• Within these guidelines, states would be the final licensing authority. Any decision to deny or revoke a license could not be appealed to the federal government. Fines and penalties likewise would be determined by state law.
• Licenses would be for an initial term of five years.
• Licensees would be required to maintain their equipment within the territory of the United States. States could also require applicants to locate that equipment within the state or on tribal land.
• Licensees could not accept bets from residents of any state or Indian tribe that has notified the secretary of Commerce of their decision to opt out. However, any state ban would not apply on the lands of any tribe that chooses to participate.
• Players may not place bets using a credit card.
• States would be responsible for ensuring operators maintain an array of player protections, as determined by the states, including self-exclusion.
H.R. 1174, the “Internet Gambling Regulation, Consumer Protection and Enforcement Act,” introduced in March 2011 by four-term California Republican John Campbell, is more ambitious, empowering the secretary of the Treasury to license and regulate all forms of gambling on the Web (except sports betting), with states and Indian tribes retaining the right to opt out.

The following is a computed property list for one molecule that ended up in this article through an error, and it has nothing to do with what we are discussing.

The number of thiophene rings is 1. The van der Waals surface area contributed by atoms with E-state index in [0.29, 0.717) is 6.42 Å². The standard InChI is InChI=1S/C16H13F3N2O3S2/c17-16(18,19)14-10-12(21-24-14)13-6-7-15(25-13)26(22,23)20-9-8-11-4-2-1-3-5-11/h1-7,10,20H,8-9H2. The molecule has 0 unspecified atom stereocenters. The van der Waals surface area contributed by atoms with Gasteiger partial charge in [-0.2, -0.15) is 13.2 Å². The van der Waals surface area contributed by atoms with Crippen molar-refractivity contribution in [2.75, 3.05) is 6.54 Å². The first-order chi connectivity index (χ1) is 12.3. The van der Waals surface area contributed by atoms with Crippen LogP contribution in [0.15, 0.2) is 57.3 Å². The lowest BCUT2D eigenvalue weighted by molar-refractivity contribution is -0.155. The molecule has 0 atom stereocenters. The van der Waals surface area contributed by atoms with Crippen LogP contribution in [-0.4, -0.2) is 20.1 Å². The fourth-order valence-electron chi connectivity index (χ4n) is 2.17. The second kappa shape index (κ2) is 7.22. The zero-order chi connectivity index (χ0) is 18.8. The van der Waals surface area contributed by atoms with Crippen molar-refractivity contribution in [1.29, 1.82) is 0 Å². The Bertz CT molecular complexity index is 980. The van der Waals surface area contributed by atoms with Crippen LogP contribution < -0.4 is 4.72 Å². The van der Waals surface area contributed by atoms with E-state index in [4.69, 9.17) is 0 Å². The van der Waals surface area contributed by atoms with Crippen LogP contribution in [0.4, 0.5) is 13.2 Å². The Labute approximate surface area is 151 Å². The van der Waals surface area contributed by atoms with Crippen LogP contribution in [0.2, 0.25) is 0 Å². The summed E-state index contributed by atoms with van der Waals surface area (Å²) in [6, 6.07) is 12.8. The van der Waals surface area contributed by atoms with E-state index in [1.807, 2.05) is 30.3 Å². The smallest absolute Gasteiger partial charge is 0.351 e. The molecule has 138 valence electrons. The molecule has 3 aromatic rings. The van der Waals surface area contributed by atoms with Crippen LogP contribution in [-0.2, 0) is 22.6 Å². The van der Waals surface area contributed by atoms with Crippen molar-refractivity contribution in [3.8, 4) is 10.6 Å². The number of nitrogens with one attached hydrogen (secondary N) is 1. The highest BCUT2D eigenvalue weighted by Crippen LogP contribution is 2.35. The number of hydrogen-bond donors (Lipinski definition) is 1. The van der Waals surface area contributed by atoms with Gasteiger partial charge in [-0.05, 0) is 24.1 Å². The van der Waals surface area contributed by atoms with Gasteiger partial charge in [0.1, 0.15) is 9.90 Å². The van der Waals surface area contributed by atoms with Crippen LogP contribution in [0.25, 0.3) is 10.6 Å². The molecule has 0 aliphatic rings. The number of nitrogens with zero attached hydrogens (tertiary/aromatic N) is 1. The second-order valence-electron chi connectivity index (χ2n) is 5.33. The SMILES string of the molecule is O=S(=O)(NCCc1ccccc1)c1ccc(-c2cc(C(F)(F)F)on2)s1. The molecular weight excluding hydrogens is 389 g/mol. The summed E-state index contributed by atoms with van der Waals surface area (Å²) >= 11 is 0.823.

The bill goes considerably further than H.R. 2366 in other respects too.
Among its salient provisions:
• Applicants for licenses must establish a corporate or separate business entity in the United States, a majority of whose officers and board members are U.S. citizens or residents.
• A majority of employees of the applicant or licensee and any affiliated business entities must be residents or citizens of the United States.
• An applicant “may not be determined to be suitable for licensing” if they “knowingly participated in, or should have known they were participating in, any illegal Internet gambling activity” after the enactment of 2006 Unlawful Internet Gambling Enforcement Act. This includes having “knowingly been owned, operated, managed, or employed by … any person who was knowingly participating in, or should have known they were participating in, any illegal Internet gambling activity.”